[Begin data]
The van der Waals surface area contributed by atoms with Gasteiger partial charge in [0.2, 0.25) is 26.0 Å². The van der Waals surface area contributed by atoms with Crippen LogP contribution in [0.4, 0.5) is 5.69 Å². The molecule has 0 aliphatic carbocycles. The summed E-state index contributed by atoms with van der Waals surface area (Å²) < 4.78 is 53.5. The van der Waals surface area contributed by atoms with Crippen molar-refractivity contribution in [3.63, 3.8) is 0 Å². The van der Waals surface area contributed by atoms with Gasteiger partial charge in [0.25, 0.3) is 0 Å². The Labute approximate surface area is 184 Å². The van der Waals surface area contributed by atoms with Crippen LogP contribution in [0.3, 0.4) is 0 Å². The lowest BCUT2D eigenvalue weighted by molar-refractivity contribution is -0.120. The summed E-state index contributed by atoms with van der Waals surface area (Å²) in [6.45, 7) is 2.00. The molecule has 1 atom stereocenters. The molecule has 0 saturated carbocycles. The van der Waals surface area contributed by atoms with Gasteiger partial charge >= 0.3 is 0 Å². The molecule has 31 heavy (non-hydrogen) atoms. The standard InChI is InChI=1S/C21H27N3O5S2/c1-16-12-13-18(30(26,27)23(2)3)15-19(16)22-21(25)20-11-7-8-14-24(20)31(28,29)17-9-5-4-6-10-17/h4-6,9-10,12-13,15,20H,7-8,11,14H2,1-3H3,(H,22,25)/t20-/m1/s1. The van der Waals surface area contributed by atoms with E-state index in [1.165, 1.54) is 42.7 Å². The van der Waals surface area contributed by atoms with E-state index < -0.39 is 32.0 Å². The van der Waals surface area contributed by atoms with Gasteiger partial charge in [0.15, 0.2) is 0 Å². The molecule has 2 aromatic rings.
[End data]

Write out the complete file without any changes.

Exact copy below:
The van der Waals surface area contributed by atoms with Gasteiger partial charge in [0.2, 0.25) is 26.0 Å². The van der Waals surface area contributed by atoms with Crippen LogP contribution in [0.4, 0.5) is 5.69 Å². The molecule has 0 aliphatic carbocycles. The summed E-state index contributed by atoms with van der Waals surface area (Å²) < 4.78 is 53.5. The van der Waals surface area contributed by atoms with Crippen molar-refractivity contribution in [3.63, 3.8) is 0 Å². The van der Waals surface area contributed by atoms with Gasteiger partial charge in [0.25, 0.3) is 0 Å². The Labute approximate surface area is 184 Å². The van der Waals surface area contributed by atoms with Crippen LogP contribution in [0.3, 0.4) is 0 Å². The lowest BCUT2D eigenvalue weighted by molar-refractivity contribution is -0.120. The summed E-state index contributed by atoms with van der Waals surface area (Å²) in [6.45, 7) is 2.00. The molecule has 1 atom stereocenters. The molecule has 0 saturated carbocycles. The van der Waals surface area contributed by atoms with Gasteiger partial charge >= 0.3 is 0 Å². The molecule has 31 heavy (non-hydrogen) atoms. The standard InChI is InChI=1S/C21H27N3O5S2/c1-16-12-13-18(30(26,27)23(2)3)15-19(16)22-21(25)20-11-7-8-14-24(20)31(28,29)17-9-5-4-6-10-17/h4-6,9-10,12-13,15,20H,7-8,11,14H2,1-3H3,(H,22,25)/t20-/m1/s1. The van der Waals surface area contributed by atoms with E-state index in [1.165, 1.54) is 42.7 Å². The van der Waals surface area contributed by atoms with E-state index < -0.39 is 32.0 Å². The van der Waals surface area contributed by atoms with Gasteiger partial charge in [0.15, 0.2) is 0 Å². The molecule has 2 aromatic rings.